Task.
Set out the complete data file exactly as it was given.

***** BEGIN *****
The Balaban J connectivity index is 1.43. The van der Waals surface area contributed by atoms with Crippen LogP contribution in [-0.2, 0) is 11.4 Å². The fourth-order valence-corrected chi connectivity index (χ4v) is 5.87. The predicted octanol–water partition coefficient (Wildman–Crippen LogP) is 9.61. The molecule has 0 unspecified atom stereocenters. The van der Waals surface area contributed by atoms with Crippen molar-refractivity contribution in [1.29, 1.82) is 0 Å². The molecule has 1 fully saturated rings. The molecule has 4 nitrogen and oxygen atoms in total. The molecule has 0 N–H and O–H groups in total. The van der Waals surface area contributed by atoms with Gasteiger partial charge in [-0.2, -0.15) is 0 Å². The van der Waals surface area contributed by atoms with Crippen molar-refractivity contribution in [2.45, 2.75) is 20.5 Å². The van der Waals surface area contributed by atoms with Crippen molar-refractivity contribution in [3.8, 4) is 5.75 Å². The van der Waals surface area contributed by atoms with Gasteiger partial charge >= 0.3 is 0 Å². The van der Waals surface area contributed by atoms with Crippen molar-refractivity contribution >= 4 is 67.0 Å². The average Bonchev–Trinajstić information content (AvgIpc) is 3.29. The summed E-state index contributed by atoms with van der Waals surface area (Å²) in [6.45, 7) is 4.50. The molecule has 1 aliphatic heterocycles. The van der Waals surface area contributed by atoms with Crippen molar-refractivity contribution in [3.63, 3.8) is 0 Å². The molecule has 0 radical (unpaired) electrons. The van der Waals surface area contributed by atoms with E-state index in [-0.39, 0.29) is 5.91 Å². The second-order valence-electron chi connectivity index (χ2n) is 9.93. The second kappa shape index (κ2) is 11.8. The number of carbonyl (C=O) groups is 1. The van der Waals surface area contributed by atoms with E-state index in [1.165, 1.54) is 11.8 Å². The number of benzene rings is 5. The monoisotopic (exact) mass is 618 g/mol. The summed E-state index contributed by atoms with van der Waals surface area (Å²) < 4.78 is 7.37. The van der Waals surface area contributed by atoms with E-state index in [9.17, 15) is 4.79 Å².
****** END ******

The Balaban J connectivity index is 1.43. The van der Waals surface area contributed by atoms with Crippen LogP contribution in [-0.2, 0) is 11.4 Å². The fourth-order valence-corrected chi connectivity index (χ4v) is 5.87. The predicted octanol–water partition coefficient (Wildman–Crippen LogP) is 9.61. The molecule has 0 unspecified atom stereocenters. The van der Waals surface area contributed by atoms with Crippen molar-refractivity contribution in [1.29, 1.82) is 0 Å². The molecule has 1 fully saturated rings. The molecule has 4 nitrogen and oxygen atoms in total. The molecule has 0 N–H and O–H groups in total. The van der Waals surface area contributed by atoms with Gasteiger partial charge in [-0.2, -0.15) is 0 Å². The van der Waals surface area contributed by atoms with Crippen molar-refractivity contribution in [2.45, 2.75) is 20.5 Å². The van der Waals surface area contributed by atoms with Crippen molar-refractivity contribution in [3.8, 4) is 5.75 Å². The van der Waals surface area contributed by atoms with Gasteiger partial charge >= 0.3 is 0 Å². The van der Waals surface area contributed by atoms with Crippen molar-refractivity contribution >= 4 is 67.0 Å². The average Bonchev–Trinajstić information content (AvgIpc) is 3.29. The summed E-state index contributed by atoms with van der Waals surface area (Å²) in [6.45, 7) is 4.50. The molecule has 1 aliphatic heterocycles. The van der Waals surface area contributed by atoms with Crippen molar-refractivity contribution in [3.63, 3.8) is 0 Å². The molecule has 0 radical (unpaired) electrons. The van der Waals surface area contributed by atoms with E-state index in [-0.39, 0.29) is 5.91 Å². The second-order valence-electron chi connectivity index (χ2n) is 9.93. The second kappa shape index (κ2) is 11.8. The number of carbonyl (C=O) groups is 1. The van der Waals surface area contributed by atoms with E-state index in [1.165, 1.54) is 11.8 Å². The number of benzene rings is 5. The monoisotopic (exact) mass is 618 g/mol. The summed E-state index contributed by atoms with van der Waals surface area (Å²) < 4.78 is 7.37. The van der Waals surface area contributed by atoms with E-state index in [9.17, 15) is 4.79 Å².